March 14, 2017

What does it mean to lead “ethically”?

What would you do in the following scenario?

Competitors have colluded to keep the Rollfast Bicycle Company from entering a large Asian market. Rollfast would net $5 million annually from bicycle sales if it could penetrate the market. Last week a businessman from an Asian country contacted Rollfast management and assured them that he could “smooth the way” for the company to sell in his country for a “grease” fee of $500,000. In the Asian country, bribing is a custom which has long been considered natural.

If you were responsible, would you pay the fee?

Researchers David Fritsche and Helmut Becker have been posing this question to leaders for years, and the answer is not as straightforward as you might think.

Historically, there have been two main ways to look at this scenario, both of them focusing on the action or the behavior.

On the one hand, people taking the deontological (or the Kantian) approach say that an action is considered as either moral or immoral based on whether it adheres to a rule or rules. Interestingly, proponents of this approach do not care about the outcome of an action at all. Viewed through this lens, the answer for the scenario would be not to pay the fee, because it is a bribe and illegal and against company policy. Therefore, even though bribing is accepted in the Asian country and will surely increase revenue to the company, to the deontologists, bribing is wrong in itself, so the only answer in this situation is “no!”.

On the other hand, people adhering to the consequential (or the Utilitarian) approach say that the rightness or wrongness of an action is judged by the consequences of the action. Viewed through this lens, if paying the fee will surely lead to the increased revenue and no one is hurt in the process; then paying the bribe is not unethical.  Since bribing is considered in the Asian country as a “custom,” this will benefit both the company and the businessman requesting a bribe. And because bribing has been considered natural in this country for a long time, as long as the bribe provides a win-win situation to both parties, then, to the consequentialists, the answer in this situation is “yes!”

In addition to these two perspectives, there is a third ethical perspective that has been getting attention from leadership scholars recently: the Aristotelian approach (or virtue-based ethics). Compared to deontological and consequential accounts that emphasize the nature or consequence of an action, proponents of the Aristotelian approach focus on the character of the decision maker. Viewed through this lens, the judgment of the action differs case by case. If the decision maker is considered to be a reliable and moral person and the decision is based on the decision maker’s own ethical guidelines (be they deontology, consequentialism, or another perspective), then the decision maker’s action becomes ethical regardless of whether he or she bribes or not. In contrast, if the decision maker is considered as unreliable and unethical, then neither path would be seen by the Aristotelians as ethical.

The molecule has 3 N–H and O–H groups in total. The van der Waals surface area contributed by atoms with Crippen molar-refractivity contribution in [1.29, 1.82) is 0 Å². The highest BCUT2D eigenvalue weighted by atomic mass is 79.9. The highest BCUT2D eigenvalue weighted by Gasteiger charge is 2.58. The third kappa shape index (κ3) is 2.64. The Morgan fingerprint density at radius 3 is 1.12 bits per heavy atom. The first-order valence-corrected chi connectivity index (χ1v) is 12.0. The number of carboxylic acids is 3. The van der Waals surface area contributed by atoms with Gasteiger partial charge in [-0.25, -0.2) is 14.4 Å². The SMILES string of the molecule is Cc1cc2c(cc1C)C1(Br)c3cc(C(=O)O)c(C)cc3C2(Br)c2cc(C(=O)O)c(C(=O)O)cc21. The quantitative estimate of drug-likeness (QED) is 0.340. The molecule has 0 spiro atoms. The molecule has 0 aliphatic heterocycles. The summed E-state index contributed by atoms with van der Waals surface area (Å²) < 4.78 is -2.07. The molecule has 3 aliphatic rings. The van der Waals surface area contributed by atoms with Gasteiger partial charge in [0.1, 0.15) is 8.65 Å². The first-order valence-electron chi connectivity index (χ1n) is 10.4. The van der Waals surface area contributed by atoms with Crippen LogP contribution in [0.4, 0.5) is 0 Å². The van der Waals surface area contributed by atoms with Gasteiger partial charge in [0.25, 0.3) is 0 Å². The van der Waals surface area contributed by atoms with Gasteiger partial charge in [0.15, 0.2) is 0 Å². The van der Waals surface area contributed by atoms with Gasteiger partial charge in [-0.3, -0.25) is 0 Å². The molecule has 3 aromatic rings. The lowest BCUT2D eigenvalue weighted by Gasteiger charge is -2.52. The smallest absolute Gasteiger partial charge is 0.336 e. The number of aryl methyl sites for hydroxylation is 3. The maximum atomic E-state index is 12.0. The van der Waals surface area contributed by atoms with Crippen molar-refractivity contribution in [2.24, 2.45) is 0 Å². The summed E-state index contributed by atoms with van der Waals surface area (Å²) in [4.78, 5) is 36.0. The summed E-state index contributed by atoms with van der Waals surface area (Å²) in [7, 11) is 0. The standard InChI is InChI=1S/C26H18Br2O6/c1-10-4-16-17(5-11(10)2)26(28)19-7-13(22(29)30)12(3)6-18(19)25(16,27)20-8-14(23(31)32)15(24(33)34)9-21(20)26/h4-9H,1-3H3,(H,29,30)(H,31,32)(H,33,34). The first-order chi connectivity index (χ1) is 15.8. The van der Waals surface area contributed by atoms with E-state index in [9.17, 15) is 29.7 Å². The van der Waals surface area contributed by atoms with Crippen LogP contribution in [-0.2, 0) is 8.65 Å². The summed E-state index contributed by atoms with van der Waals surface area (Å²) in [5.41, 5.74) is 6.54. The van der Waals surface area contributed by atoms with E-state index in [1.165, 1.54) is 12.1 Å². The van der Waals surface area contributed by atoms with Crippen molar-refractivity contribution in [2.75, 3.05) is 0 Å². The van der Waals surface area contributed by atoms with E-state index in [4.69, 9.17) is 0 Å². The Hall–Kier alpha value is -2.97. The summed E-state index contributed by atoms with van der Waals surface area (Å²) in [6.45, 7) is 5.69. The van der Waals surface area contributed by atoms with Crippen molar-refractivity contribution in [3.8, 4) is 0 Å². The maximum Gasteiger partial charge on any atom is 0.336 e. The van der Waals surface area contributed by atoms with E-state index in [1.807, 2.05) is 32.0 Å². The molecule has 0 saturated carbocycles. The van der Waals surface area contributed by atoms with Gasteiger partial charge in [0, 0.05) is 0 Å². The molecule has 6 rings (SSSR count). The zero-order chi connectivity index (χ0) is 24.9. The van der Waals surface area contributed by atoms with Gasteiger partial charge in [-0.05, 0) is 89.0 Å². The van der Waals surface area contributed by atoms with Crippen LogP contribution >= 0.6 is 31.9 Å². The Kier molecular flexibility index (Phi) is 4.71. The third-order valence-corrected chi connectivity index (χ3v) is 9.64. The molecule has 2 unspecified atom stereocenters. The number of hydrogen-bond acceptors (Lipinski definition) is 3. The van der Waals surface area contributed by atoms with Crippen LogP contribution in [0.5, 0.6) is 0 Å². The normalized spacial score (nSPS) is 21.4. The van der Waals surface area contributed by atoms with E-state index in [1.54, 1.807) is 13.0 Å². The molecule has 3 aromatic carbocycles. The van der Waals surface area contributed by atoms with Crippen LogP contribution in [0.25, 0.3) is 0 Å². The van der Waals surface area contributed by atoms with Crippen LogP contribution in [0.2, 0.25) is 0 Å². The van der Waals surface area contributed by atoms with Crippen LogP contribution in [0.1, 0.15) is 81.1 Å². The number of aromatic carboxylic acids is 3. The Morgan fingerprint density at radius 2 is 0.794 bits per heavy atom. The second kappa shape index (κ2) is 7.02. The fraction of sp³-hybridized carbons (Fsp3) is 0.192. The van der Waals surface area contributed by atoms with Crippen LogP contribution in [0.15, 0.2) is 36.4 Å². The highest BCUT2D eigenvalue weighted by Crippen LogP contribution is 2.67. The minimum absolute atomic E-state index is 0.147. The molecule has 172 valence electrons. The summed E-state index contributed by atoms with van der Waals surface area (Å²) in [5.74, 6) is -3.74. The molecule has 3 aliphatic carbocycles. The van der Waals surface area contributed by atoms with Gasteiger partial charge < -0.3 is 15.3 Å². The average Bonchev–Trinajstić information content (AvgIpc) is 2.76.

As described so far, the answer to what constitutes ethical leadership is dependent on what lens we wish to view it. So far, we have compared three different perspectives on business ethics and found that it is possible for a business decision to be justified as ethical from one perspective but unethical from another perspective. These contrasting views on business ethics make the nature of ethical leadership controversial among scholars.

However, the fact that there are multiple perspectives on ethics does not mean that behaviors that are not supported by any of these theories can be seen as ethical. If, in the scenario, the decision maker were an immoral person and bribing would cause severe financial loss to any involved parties, then bribing could not be justified by any of the three ethics perspectives. From the deontological account, bribing itself is unethical. From the consequential account, incurring a financial loss is unacceptable. From the virtue ethics account, any decision made by an immoral person is unethical. Therefore, while acknowledging multiple perspectives on business ethics and ethical leadership, we should also be alert for an unethical or immoral behavior that cannot be justified by any of the three ethical perspectives.

About the Author

Shin Han ( is a doctoral student in positive organizational psychology at Claremont Graduate University. He joined the LeAD research lab as a research associate in 2014. He is interested in ethical leadership and is working on how ethical leadership is related to various organizational outcomes.

Related Research

Brown, M. E., & Treviño, L. K. (2006). Ethical leadership: A review and future directions. The Leadership Quarterly, 17, 595-616.

Fritzsche, D. J., & Becker, H. (1984). Linking management behavior to ethical philosophy: An empirical investigation. Academy of Management Journal, 27, 166-175.

Riggio, R. E., Zhu, W., Reina, C., & Maroosis, J. A. (2010). Virtue-based measurement of ethical leadership: The Leadership Virtues Questionnaire. Consulting Psychology Journal: Practice and Research, 62, 235.